34. 34.
    Sonnenberg GF, Monticelli LA, Alenghat T et al (2012) Innate lymphoid cells promote anatomical containment of lymphoid-resident commensal bacteria. Science 336:1321–1325. doi: 10.1126/science.1222551.Innate CrossRefPubMedPubMedCentralGoogle Scholar
  35. 35.
    Srinivas G, Möller S, Wang J et al (2013) Genome-wide mapping of gene-microbiota interactions in susceptibility to autoimmune skin blistering. Nat Commun 4:2462. doi: 10.1038/ncomms3462 CrossRefPubMedPubMedCentralGoogle Scholar
  36. 36.
    Teng F, Klinger CN, Felix KM et al (2016) Gut microbiota drive autoimmune arthritis by promoting differentiation and migration of Peyer’s patch T follicular helper cells. Immunity 44:875–888. doi: 10.1016/j.immuni.2016.03.013 CrossRefPubMedPubMedCentralGoogle Scholar
  37. 37.
    Thaiss CA, Zmora N, Levy M, Elinav E (2016) The microbiome and innate immunity. Nature 535:65–74. doi: 10.1038/nature18847 CrossRefPubMedGoogle Scholar
  38. 38.
    Vossenkamper A, Blair PA, Safinia N et al (2013) A role for gut-associated lymphoid tissue in shaping the human B cell repertoire. J Exp Med 210:1665–1674. doi: 10.1084/Jem.20122465 CrossRefPubMedPubMedCentralGoogle Scholar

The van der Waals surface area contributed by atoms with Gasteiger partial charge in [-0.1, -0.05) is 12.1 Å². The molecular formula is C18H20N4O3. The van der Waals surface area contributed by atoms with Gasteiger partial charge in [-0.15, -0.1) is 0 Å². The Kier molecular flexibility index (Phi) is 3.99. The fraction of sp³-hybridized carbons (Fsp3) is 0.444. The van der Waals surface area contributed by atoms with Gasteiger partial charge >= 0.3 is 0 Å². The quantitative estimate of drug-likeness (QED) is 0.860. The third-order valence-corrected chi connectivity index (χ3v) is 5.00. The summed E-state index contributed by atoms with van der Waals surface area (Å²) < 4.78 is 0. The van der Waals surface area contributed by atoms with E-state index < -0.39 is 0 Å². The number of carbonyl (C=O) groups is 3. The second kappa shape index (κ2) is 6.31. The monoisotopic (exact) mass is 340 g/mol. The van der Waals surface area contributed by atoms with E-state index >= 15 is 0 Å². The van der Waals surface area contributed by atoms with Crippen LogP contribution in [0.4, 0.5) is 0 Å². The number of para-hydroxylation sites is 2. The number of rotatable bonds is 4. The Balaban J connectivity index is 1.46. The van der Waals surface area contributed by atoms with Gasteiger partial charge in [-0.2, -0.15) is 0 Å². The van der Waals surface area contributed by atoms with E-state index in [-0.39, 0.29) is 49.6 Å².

39. 39.
    Van de Wiele T, Van Praet JT, Marzorati M et al (2016) How the microbiota shapes rheumatic diseases. Nat Rev Rheumatol 12:398–411. doi: 10.1038/nrrheum.2016.85 CrossRefPubMedGoogle Scholar
  40. 40.
    Wu HJ, Ivanov II, Darce J et al (2010) Gut-residing segmented filamentous bacteria drive autoimmune arthritis via T helper 17 cells. Immunity 32:815–827. doi: 10.1016/j.immuni.2010.06.001 CrossRefPubMedPubMedCentralGoogle Scholar
  41. 41.
    Zheng W, Zhang Z, Liu C et al (2015) Metagenomic sequencing reveals altered metabolic pathways in the oral microbiota of sailors during a long sea voyage. Sci Rep 5:1–11. doi: 10.1038/srep09131 Google Scholar

Copyright information

© Springer Medizin Verlag GmbH 2017

Authors and Affiliations

  1. 1.Institut für ErnährungsmedizinUniversitätsklinikum Schleswig-Holstein, Campus LübeckLübeckDeutschland
  2. 2.Medizinische Klinik 1Universitätsklinikum Schleswig-Holstein, Campus LübeckLübeckDeutschland
  3. 3.Institut für systemische EntzündungsforschungUniversität zu LübeckLübeckDeutschland
  4. 4.Institut für experimentelle DermatologieUniversität zu LübeckLübeckDeutschland

Personalised recommendations